FOCUS online report: “Really shitty, but…” – that’s how the beer tent thinks about the Aiwanger scandal
The leaflet affair surrounding Hubert Aiwanger hangs like a sword of Damocles over Prime Minister Markus Söder’s election campaign. During an appearance in Landshut, guests call the allegations “exaggerated”, some suspect a campaign. Worry about a green swing hovers over everything.
On the day before the tricky special session of the Bavarian coalition committee, Prime Minister Markus Söder is combative in Landshut. The CSU leader talked for almost an hour on Monday evening in the “Schmidt tent” on the Grieserwiese in front of benches that weren’t quite full during an election campaign: shots fired at the traffic light coalition, Habeck’s heating law, “uncontrolled immigration” and cannabis legalization.
However, Söder does not say a word about the significance of the affair surrounding Hubert Aiwanger, which is currently throwing his election campaign through its paces. The topic is not discussed on stage, but it is discussed in the audience.
“The allegations smack that Aiwanger should be deliberately harmed”
“This thing can do a lot of damage to the CSU if it comes out that Aiwanger lied,” says farmer Anton Senger. The Lower Bavarian came to the Grieserwiese with two farmers who are friends of his. He thinks: “Aiwanger must vigorously counter the allegations in the coalition committee meeting on Tuesday and dispel all doubts against him. Otherwise he will lose his ministerial post.”
But Senger also believes it is possible that “the shot can go the other way” if the allegations against Aiwanger prove to be unfounded. The head of the Free Voters was more popular than ever and many had suspicions about the Aiwanger cause: “That these allegations, which originate from high school when Aiwanger was 17 years old, were taken out of the box after 35 years, six weeks before the Bavarian state elections smacks of being targeted for harm.”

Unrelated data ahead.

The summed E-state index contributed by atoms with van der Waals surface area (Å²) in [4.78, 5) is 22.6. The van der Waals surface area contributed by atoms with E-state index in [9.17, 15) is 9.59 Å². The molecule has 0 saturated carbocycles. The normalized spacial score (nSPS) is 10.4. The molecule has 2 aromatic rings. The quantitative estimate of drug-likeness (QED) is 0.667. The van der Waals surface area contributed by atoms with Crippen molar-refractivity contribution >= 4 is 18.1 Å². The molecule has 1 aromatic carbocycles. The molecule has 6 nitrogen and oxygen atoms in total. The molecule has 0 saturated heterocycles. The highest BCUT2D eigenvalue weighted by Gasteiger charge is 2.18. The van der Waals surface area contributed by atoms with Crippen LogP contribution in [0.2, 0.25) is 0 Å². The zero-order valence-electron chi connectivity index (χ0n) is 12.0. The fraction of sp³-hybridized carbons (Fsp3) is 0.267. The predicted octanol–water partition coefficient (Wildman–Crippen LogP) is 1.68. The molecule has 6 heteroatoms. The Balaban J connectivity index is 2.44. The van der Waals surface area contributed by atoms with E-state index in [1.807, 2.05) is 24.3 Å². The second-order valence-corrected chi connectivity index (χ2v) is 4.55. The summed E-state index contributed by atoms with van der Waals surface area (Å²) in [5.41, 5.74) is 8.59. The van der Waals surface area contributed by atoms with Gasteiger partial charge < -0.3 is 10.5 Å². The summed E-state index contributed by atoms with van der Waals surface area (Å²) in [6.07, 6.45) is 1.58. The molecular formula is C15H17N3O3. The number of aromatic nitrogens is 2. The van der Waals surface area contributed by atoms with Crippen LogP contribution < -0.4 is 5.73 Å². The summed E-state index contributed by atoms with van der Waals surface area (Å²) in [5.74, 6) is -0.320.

“Aiwanger really did shit in his youth”
A man from Landshut named Peter, who doesn’t want to give his full name, thinks: “Aiwanger really did shit when he was young, there’s no doubt about it!” Youthful sin after such a long time.” “I think that’s absolutely exaggerated and overrated,” says the 43-year-old and takes a deep sip of beer from his beer mug.
With regard to the Bayern election, Peter is convinced that Aiwanger will ultimately get even more votes than without this “supposed” scandal. “The affair will not harm him. Aiwanger is a well-established man, open-minded and close to the people. And with that, what the other parties lack,” says the man who “belongs to no party”.
“There are always things that are said that are not really meant.”
A die-hard CSU voter from Landshut, who has been a party member for more than 20 years, makes it clear what is most important to him at the moment: “just no Greens in the state government”.
Despite the seriousness of the allegations against Hubert Aiwanger, it is irrelevant to the Lower Bavarian, who wishes to remain anonymous, whether he himself or his brother Helmut wrote the words on the flyer. He finds: “Even in the CSU, you can tell that here in the beer tent, there is a rustic language. There are always things that are said that are not really meant. And that is, I am sure, also the case with the nasty leaflet.”
“If Söder goes green, the CSU will lose its regular voters”
The concern that the Aiwanger affair could have a negative impact on the CSU election campaign and the entire political landscape in Bavaria can be clearly felt on this rainy Monday in Landshut. Many CSU members hope that Aiwanger will be able to credibly dispel the doubts about his commitment on Tuesday in Munich.
In the beer tent, a man from Landshut says what many of the guests are probably thinking: “Söder has already hit the right pegs, and the CSU is and will remain the best party we have in Germany.”
But: “If Aiwanger falls over the affair and Söder turns green, then the CSU will lose its regular voters”.